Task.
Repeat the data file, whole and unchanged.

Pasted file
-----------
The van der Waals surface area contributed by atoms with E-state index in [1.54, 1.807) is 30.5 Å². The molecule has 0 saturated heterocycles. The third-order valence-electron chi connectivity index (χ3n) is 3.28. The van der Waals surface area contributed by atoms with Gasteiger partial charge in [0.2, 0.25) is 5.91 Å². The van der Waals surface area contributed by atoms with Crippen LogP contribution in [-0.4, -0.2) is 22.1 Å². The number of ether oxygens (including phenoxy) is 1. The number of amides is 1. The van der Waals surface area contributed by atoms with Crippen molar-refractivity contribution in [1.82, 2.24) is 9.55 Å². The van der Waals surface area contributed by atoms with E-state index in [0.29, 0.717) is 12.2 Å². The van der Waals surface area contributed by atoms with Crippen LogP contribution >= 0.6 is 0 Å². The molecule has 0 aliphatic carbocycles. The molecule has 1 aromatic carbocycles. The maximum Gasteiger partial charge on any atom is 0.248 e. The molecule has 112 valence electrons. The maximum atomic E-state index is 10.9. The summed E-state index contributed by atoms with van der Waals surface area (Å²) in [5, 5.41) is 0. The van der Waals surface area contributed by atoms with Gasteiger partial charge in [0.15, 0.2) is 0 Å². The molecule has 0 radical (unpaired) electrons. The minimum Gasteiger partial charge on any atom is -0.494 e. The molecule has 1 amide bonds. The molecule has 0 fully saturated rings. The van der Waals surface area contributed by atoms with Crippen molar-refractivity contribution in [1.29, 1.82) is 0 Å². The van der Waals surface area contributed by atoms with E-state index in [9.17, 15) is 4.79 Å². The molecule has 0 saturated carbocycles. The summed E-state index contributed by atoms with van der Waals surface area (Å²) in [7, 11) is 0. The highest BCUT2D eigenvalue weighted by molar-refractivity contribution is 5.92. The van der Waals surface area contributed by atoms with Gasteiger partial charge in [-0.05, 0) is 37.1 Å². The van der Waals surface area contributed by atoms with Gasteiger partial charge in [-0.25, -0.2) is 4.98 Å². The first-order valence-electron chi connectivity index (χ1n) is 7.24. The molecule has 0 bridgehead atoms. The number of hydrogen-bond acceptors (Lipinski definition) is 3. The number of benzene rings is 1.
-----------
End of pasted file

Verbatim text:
The van der Waals surface area contributed by atoms with E-state index in [1.54, 1.807) is 30.5 Å². The molecule has 0 saturated heterocycles. The third-order valence-electron chi connectivity index (χ3n) is 3.28. The van der Waals surface area contributed by atoms with Gasteiger partial charge in [0.2, 0.25) is 5.91 Å². The van der Waals surface area contributed by atoms with Crippen LogP contribution in [-0.4, -0.2) is 22.1 Å². The number of ether oxygens (including phenoxy) is 1. The number of amides is 1. The van der Waals surface area contributed by atoms with Crippen molar-refractivity contribution in [1.82, 2.24) is 9.55 Å². The van der Waals surface area contributed by atoms with E-state index in [0.29, 0.717) is 12.2 Å². The van der Waals surface area contributed by atoms with Crippen LogP contribution >= 0.6 is 0 Å². The molecule has 0 aliphatic carbocycles. The molecule has 1 aromatic carbocycles. The maximum Gasteiger partial charge on any atom is 0.248 e. The molecule has 112 valence electrons. The maximum atomic E-state index is 10.9. The summed E-state index contributed by atoms with van der Waals surface area (Å²) in [5, 5.41) is 0. The van der Waals surface area contributed by atoms with Gasteiger partial charge in [0.15, 0.2) is 0 Å². The molecule has 0 radical (unpaired) electrons. The minimum Gasteiger partial charge on any atom is -0.494 e. The molecule has 1 amide bonds. The molecule has 0 fully saturated rings. The van der Waals surface area contributed by atoms with Crippen molar-refractivity contribution in [1.29, 1.82) is 0 Å². The van der Waals surface area contributed by atoms with E-state index in [9.17, 15) is 4.79 Å². The molecule has 0 saturated carbocycles. The summed E-state index contributed by atoms with van der Waals surface area (Å²) in [7, 11) is 0. The highest BCUT2D eigenvalue weighted by molar-refractivity contribution is 5.92. The van der Waals surface area contributed by atoms with Gasteiger partial charge in [-0.05, 0) is 37.1 Å². The van der Waals surface area contributed by atoms with Gasteiger partial charge in [-0.25, -0.2) is 4.98 Å². The first-order valence-electron chi connectivity index (χ1n) is 7.24. The molecule has 0 bridgehead atoms. The number of hydrogen-bond acceptors (Lipinski definition) is 3. The number of benzene rings is 1.